Get flash to fully experience Pearltrees
This split image shows Gadhafi's daughters, Aisha in 2011, left, and Hana in 1996, right. (AP/Pier Paolo/Lino … Ousted Libyan leader Moammar Gadhafi remains in hiding and continues to draw massive online interest. Also huge on the Web over the past several weeks: his family. According to Algerian diplomats, Gadhafi's wife, three of his children, and several of his grandchildren have fled to Algeria , west of Libya . And while official news is understandably scant regarding the Gadhafi clan's specific movements and activities, some bits of information have found their way to the Web.
Oops! Sorry, the page you requested either doesn't exist or isn't available right now! Please check the URL for proper spelling and capitalization. If you're having trouble locating a destination on Yahoo!, try visiting the Yahoo!
WASHINGTON (AP) — The dramatic advance of Libyan rebels over the forces of longtime strongman Moammar Gadhafi offers vindication, at least for now, for President Barack Obama's decision to refrain from using U.S. troops on Libyan soil and to let NATO take the lead. But the chaotic scene on the streets of Tripoli on Tuesday illustrated the uncertain path to stability and the hazards that still face the White House. How Libya moves away from the current turmoil will present the next challenge for Obama and could determine how the public views not only his foreign policy, but in some measure the U.S. economy as well. Underscoring the volatility, Gadhafi's whereabouts remained a mystery, fighting between rebels and Gadhafi loyalists continued, and oil prices remained in flux. Still, the news for Obama could not have been much better.
The International Criminal Court's chief prosecutor has asked a three-judge panel to issue arrest warrants for Libyan leader Muammar Gaddafi, his second-eldest son, Saif al-Islam, and his intelligence chief, Abdullah Senussi. Luis Moreno-Ocampo described the evidence against the three men as "very strong" in a press conference on Monday and said he believed Libyans eventually would turn them over to the court. The filing against Gaddafi comes just three months into the uprising against his 41-year rule, which evolved from peaceful protests in major cities to an armed rebellion based out of the east. Gaddafi's regime has brutally attempted to suppress the opposition movement by shelling rebellious cities, and imprisoning and torturing those who speak out.
Iraq and Afghanistan teach us that humanitarian intervention does not end with the removal of the danger it purports to target. It only begins with it. Having removed the target, the intervention grows and turns into the real problem. This is why to limit the discussion of the Libyan intervention to its stated rationale – saving civilian lives – is barely scratching the political surface. The short life of the Libyan intervention suggests that we distinguish between justification and execution in writing its biography.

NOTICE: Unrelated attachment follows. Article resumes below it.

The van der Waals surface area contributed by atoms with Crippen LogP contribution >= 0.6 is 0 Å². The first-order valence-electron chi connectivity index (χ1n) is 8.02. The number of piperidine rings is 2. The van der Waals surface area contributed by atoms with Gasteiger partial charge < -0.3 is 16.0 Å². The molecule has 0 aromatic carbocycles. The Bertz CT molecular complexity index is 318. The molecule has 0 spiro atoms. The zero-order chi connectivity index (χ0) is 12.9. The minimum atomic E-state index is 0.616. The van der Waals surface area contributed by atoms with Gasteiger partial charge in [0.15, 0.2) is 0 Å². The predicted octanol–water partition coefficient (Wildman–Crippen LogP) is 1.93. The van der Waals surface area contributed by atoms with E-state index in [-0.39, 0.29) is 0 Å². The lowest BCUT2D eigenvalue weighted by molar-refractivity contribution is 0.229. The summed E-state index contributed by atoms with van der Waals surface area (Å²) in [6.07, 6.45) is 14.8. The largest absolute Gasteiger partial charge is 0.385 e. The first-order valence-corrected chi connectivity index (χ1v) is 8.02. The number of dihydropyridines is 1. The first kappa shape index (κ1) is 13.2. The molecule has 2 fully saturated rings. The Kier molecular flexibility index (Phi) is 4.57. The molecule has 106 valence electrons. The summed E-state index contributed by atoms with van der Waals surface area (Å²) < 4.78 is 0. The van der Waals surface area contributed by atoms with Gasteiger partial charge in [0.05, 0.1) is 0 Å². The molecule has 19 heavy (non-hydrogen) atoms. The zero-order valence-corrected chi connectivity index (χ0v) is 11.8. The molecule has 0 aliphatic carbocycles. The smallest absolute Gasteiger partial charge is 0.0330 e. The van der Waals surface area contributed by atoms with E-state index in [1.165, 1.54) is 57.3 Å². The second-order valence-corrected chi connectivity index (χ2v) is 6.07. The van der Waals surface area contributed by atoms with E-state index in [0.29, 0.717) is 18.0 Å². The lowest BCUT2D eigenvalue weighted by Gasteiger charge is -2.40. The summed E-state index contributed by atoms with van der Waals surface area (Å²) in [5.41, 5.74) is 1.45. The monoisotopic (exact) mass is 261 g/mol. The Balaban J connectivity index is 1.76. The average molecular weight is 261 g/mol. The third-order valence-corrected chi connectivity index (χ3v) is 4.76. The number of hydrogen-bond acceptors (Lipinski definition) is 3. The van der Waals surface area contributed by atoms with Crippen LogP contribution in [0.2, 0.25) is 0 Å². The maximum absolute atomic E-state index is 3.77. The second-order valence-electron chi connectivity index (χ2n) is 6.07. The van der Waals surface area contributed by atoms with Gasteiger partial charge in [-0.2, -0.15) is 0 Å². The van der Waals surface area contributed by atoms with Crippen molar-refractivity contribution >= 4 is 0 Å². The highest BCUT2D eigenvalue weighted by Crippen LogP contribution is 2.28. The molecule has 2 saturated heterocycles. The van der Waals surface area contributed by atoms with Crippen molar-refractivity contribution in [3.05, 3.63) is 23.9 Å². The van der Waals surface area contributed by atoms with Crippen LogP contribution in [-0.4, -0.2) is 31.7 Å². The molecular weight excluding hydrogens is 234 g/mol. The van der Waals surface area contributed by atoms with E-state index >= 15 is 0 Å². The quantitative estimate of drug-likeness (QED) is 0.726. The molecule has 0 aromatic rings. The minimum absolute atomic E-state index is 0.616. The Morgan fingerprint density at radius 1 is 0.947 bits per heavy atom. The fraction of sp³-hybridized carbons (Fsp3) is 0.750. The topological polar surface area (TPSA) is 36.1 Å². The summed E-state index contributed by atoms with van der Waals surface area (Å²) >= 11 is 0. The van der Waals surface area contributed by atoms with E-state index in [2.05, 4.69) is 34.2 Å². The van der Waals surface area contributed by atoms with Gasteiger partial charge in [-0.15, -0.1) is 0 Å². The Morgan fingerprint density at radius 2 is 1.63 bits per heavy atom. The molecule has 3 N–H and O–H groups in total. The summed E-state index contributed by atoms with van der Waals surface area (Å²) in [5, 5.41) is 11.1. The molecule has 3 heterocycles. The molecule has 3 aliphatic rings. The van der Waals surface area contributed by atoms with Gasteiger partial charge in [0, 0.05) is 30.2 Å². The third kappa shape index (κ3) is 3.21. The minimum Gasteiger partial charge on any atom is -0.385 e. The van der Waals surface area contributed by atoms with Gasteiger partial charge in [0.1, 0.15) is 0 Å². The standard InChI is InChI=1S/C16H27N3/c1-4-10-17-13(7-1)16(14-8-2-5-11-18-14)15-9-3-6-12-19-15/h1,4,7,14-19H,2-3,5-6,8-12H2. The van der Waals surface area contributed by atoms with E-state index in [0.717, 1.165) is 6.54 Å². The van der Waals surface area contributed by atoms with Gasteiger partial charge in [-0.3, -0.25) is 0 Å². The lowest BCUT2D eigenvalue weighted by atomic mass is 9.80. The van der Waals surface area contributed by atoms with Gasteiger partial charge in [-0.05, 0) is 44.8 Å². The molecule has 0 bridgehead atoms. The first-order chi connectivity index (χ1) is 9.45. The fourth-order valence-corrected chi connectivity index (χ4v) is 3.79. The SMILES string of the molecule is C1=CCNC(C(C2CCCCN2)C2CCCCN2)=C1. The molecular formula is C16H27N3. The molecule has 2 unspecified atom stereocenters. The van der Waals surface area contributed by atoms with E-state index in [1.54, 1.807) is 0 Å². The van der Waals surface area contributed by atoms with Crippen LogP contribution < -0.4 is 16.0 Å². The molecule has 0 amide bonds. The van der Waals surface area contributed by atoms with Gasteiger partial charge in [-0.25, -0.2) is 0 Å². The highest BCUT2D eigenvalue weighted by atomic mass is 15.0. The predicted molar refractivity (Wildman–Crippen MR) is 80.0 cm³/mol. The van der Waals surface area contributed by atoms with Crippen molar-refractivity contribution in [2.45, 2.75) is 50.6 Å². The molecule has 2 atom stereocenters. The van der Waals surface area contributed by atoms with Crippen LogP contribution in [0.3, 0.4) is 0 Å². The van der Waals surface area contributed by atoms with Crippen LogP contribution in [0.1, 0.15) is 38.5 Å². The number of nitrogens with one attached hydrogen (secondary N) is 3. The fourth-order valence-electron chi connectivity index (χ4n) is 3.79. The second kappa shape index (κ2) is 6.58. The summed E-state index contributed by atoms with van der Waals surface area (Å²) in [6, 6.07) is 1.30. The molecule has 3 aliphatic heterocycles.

A distraught Libyan woman has told journalists in Tripoli how she was raped by government troops, before being bundled away by officials. Iman al-Obeidi sought out foreign reporters in the capital's Rixos hotel on Saturday morning, weeping and claiming that troops had detained her at a checkpoint, tied her up, abused her and then led her away to be gang-raped. As al-Obeidi spoke she was tackled by hotel staff and government minders dragged her out of the hotel.
NATO is to assume full command of operations in Libya from the US-led force that has been conducting air attacks against the forces of Muammar Gaddafi, Libya's leader. Anders Fogh Rasmussen, NATO's secretary general, announced the agreement on Sunday following a meeting in Brussels. "We have directed NATO's top operational commander to begin executing this operation with immediate effect," he said in a statement.
Troops loyal to longtime Libyan leader Muammar Gaddafi have capitalised on an apparent slowdown in the frequency of coalition air strikes in the east and have pushed back opposition rebels, taking the strategic oil town of Ras Lanuf. Regime forces shelled rebel fighters with mortars and possibly Grad rockets on Wednesday, forcing them to retreat from Bin Jawad through Ras Lanuf, more than 200 kilometres east of Sirte, Gaddafi's well-defended hometown. The reversal for Libya's nascent opposition came after their forces had made a speedy, two-day advance from Ajdabiya under the protection of international air cover. The rebels had advanced 20 kilometres beyond Bin Jawad on Monday, reaching the village of Nawfaliya before meeting stiff resistance.
The United Nations Security Council (UNSC) has backed a resolution authorising a no-fly zone over Libya and "all necessary measures" - code for military action - to protect civilians. Ten of the council's 15 members voted in favour of the resolution on Thursday, while Russia, China, Germany, India and Brazil abstained. France said on Friday morning that military action in Libya would come "rapidily ... within a few hours", but did not specify the targets or in what form the action would come. David Cameron, the UK prime minister, said Tornado, Typhoon, surveillance and re-fuelling aircraft would be deployed for the operation in Libya.